At last week’s Consumer Electronics Show, the Google Assistant was inescapable.
There was a “Hey Google” ad on the side of the Las Vegas monorail, a reference to the magic words for invoking voice commands with the Google Assistant. The search giant also had a massive booth with a slide, which infamously got flooded out during an unseasonably intense storm on the first day of the show.
Indoors, many, if not most, of the internet-connected appliance vendors at the show boasted “Works with Google Assistant” emblems on their booth, or some variation. And then there was Google’s CES party where John Legend performed for a very exclusive audience.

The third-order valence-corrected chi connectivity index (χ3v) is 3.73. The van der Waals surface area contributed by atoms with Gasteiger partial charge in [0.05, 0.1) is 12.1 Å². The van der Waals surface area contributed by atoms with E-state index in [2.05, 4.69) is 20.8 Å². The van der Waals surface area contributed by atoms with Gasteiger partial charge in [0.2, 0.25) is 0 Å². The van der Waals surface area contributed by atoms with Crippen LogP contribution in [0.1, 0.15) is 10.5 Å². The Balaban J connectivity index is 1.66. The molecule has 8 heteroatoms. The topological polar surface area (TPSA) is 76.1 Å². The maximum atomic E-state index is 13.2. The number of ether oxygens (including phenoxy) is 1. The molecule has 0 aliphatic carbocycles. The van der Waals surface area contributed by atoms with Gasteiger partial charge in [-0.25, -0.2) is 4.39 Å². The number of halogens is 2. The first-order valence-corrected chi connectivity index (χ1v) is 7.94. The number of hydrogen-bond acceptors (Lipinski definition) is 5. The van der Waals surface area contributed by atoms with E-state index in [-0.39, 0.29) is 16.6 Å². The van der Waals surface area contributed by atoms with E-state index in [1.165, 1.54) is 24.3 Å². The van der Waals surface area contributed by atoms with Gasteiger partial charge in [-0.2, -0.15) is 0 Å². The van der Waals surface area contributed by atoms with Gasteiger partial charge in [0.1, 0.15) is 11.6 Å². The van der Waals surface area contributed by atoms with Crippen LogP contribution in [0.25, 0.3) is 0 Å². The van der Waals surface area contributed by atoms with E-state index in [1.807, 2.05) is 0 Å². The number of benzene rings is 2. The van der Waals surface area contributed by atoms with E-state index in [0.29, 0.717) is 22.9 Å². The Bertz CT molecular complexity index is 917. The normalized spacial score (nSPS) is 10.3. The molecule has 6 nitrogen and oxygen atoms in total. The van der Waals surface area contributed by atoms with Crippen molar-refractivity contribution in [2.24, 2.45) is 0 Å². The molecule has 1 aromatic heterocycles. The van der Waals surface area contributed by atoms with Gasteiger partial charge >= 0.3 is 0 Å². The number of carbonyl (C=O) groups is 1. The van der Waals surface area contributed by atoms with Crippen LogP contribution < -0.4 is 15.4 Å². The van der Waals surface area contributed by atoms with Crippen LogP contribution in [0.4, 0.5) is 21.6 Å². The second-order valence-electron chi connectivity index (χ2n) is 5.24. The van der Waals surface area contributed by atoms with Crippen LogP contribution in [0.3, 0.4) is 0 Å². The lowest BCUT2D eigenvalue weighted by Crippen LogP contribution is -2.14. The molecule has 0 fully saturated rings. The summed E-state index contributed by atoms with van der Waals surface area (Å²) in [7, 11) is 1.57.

Google had some big news at the show, too: It was partnering up with companies including Lenovo, LG, and Sony to launch a line of Google Assistant-powered “smart displays,” which are basically just Google Home speakers with a screen. Plus, companies like Bose and LG are building Assistant into their headphones and TVs, respectively.
This was all clearly Google’s way of striking back at Amazon Alexa, the market leader in this new category of voice-command devices.
Amazon was far and away the winner of last year’s CES, with Alexa the star of many show-floor demonstrations. Google was at last year’s CES, too, promoting its Google Home speakers. But all anybody wanted to talk about was Alexa.
At the 2018 show, Google Assistant grabbed the spotlight.
“It is too early to measure the impact of Google’s presence at CES, but they certainly made an impression,” says Gartner Research Director Werner Goertz, who was at the show.